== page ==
Author Archives: Jill Teasley

The Paul Yee fonds

The Paul Yee fonds is now available for research. The fonds consists of approximately eight metres of textual records, 4000 photographs and 50 posters that Yee created or accumulated in the course of his work as an activist, historian, curator, archivist, public servant, and writer of fiction for children and adults. The fonds also includes records of Yee’s personal life and family history.

Crew taping on Pender Street for the Saltwater City video.  Photographer:  Paul Yee. Reference code AM1523-S5-1-F019-: 2008-010.1423.

Crew taping on Pender Street for the Saltwater City video. Photographer: Paul Yee. Reference code AM1523-S5-1-F019-: 2008-010.1423.

Paul Yee was born in Spalding, Saskatchewan, in 1956. His father, Gordon Yee, emigrated from China to Canada in 1922. In 1951, four years after the Government of Canada repealed the Chinese Exclusion Act, Yee’s mother, Gum May Yee, immigrated to Canada to join Gordon Yee in Naicam, Saskatchewan, where he ran a café. Continue reading

DigCCurr 2012

This past May, I was fortunate to participate in the DigCCurr Professional Institute on Curation Practices for the Digital Object Lifecycle at the University of North Carolina at Chapel Hill (UNC-CH). Led by UNC-CH faculty members Dr. Helen Tibbo and Dr. Christopher (Cal) Lee and taught by digital curation experts, the DigCCurr Institute brings together government, university, and private-sector information professionals for a week’s study of strategies and methods for the long-term management of digital materials.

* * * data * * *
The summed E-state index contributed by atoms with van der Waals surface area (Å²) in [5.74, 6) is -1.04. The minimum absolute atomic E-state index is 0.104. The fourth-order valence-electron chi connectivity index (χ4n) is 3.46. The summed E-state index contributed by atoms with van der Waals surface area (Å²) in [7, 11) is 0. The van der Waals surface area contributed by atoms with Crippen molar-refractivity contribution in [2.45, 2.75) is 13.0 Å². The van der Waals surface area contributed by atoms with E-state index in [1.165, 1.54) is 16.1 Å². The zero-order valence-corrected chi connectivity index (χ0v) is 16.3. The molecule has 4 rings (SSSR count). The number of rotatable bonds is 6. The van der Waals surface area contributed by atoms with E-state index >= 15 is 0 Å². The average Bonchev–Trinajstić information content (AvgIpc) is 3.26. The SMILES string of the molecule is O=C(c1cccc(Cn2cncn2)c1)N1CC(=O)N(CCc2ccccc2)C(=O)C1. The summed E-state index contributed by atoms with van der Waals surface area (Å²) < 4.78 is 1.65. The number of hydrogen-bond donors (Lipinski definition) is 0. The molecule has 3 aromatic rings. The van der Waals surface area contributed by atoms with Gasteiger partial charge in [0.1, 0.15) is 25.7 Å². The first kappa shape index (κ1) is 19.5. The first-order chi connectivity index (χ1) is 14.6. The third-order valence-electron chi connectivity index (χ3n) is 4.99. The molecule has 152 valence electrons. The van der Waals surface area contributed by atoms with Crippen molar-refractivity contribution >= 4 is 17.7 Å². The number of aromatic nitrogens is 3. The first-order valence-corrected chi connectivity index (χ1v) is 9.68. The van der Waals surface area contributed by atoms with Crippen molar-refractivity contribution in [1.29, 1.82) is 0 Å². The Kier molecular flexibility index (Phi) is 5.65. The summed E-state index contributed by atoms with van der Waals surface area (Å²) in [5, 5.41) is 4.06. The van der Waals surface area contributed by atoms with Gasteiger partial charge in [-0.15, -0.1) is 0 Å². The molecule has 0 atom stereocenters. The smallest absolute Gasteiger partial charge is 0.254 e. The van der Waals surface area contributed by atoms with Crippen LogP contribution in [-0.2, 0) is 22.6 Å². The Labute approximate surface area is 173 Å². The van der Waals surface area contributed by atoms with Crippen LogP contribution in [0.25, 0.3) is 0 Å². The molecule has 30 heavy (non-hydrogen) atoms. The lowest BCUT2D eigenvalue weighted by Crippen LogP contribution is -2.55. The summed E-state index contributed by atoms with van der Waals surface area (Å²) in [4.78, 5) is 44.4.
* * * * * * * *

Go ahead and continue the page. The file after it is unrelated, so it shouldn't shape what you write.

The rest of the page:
DigCCurr 2012 instructors and participants on the last day of the Institute

Of the 35 participants in the Institute, I was the only municipal government employee; other participants came from institutions as diverse as the Yukon Archives, the University of Melbourne, the Silicon Valley-based Computer History Museum, the New Orleans Jazz and Heritage Foundation, and Massachusetts Institute of Technology (MIT). Despite our institutions’ respective differences in size, location, and acquisition mandate, the results of the pre-institute survey that participants completed showed similarities in both the nature of our holdings and the difficulties we face in caring for them. Continue reading